And Then There Were None by Agatha Christie

  He paused. Then he said:

  ‘He knows, you see, a good deal. And out of his knowledge concerning us, he has made certain definite accusations.’

  Immediately a babel broke out.

  General Macarthur shouted:

  ‘A pack of dam’ lies! Slander!’

  Vera cried out:

  ‘It’s iniquitous!’ Her breath came fast. ‘Wicked!’

  Rogers said hoarsely:

  ‘A lie—a wicked lie…we never did—neither of us…’

  Anthony Marston growled:

  ‘Don’t know what the damned fool was getting at!’

  The upraised hand of Mr Justice Wargrave calmed the tumult.

  He said, picking his words with care:

  ‘I wish to say this. Our unknown friend accuses me of the murder of one Edward Seton. I remember Seton perfectly well. He came up before me for trial in June of the year 1930. He was charged with the murder of an elderly woman. He was very ably defended and made a good impression on the jury in the witness-box. Nevertheless, on the evidence, he was certainly guilty. I summed up accordingly, and the jury brought in a verdict of Guilty. In passing sentence of death I concurred with the verdict. An appeal was lodged on the grounds of misdirection. The appeal was rejected and the man was duly executed. I wish to say before you all that my conscience is perfectly clear on the matter. I did my duty and nothing more. I passed sentence on a rightly convicted murderer.’

  Armstrong was remembering now. The Seton case! The verdict had come as a great surprise. He had met Matthews, KC on one of the days of the trial dining at a restaurant. Matthews had been confident. ‘Not a doubt of the verdict. Acquittal practically certain.’ And then afterwards he had heard comments: ‘Judge was dead against him. Turned the jury right round and they brought him in guilty. Quite legal, though. Old Wargrave knows his law. It was almost as though he had a private down on the fellow.’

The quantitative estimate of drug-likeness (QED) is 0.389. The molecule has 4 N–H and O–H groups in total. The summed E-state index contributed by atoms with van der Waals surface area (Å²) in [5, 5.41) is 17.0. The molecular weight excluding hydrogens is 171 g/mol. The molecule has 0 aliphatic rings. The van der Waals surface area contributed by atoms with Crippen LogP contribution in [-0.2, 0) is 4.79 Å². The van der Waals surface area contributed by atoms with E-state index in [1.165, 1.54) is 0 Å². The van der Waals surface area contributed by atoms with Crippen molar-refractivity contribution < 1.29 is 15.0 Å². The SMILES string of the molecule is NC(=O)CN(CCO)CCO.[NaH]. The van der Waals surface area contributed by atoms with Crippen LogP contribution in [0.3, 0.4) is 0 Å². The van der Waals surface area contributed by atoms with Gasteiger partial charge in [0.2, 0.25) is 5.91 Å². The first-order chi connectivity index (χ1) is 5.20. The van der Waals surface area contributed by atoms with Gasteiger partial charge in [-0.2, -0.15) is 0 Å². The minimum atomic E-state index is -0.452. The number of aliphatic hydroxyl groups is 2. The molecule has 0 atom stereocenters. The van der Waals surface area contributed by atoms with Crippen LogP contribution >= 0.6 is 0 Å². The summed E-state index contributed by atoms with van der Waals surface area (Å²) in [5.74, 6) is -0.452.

All these memories rushed through the doctor’s mind. Before he could consider the wisdom of the question he had asked impulsively:

  ‘Did you know Seton at all? I mean previous to the case.’

  The hooded reptilian eyes met his. In a clear cold voice the judge said:

  ‘I knew nothing of Seton previous to the case.’

  Armstrong said to himself:

  ‘The fellow’s lying—I know he’s lying.’


  Vera Claythorne spoke in a trembling voice.

  She said:

  ‘I’d like to tell you. About that child—Cyril Hamilton. I was nursery governess to him. He was forbidden to swim out far. One day, when my attention was distracted, he started off. I swam after him…I couldn’t get there in time…It was awful…But it wasn’t my fault. At the inquest the Coroner exonerated me. And his mother—she was so kind. If even she didn’t blame me, why should—why should this awful thing be said? It’s not fair—not fair…’

  She broke down, weeping bitterly.

  General Macarthur patted her shoulder.

  He said:

  ‘There there, my dear. Of course it’s not true. Fellow’s a madman. A madman! Got a bee in his bonnet! Got hold of the wrong end of the stick all round.’

  He stood erect, squaring his shoulders. He barked out:

  ‘Best really to leave this sort of thing unanswered. However, feel I ought to say—no truth—no truth whatever in what he said about—er—young Arthur Richmond. Richmond was one of my officers. I sent him on a reconnaissance. He was killed. Natural course of events in wartime. Wish to say resent very much—slur on my wife. Best woman in the world. Absolutely—Cæsar’s wife!’

  General Macarthur sat down. His shaking hand pulled at his moustache. The effort to speak had cost him a good deal.

  Lombard spoke. His eyes were amused. He said:

  ‘About those natives—’

  Marston said:

  ‘What about them?’

  Philip Lombard grinned.

  ‘Story’s quite true! I left ’em! Matter of self-preservation. We were lost in the bush. I and a couple of other fellows took what food there was and cleared out.’

  General Macarthur said sternly:

  ‘You abandoned your men—left them to starve?’

  Lombard said:

  ‘Not quite the act of a pukka sahib, I’m afraid. But self-preservation’s a man’s first duty. And natives don’t mind dying, you know. They don’t feel about it as Europeans do.’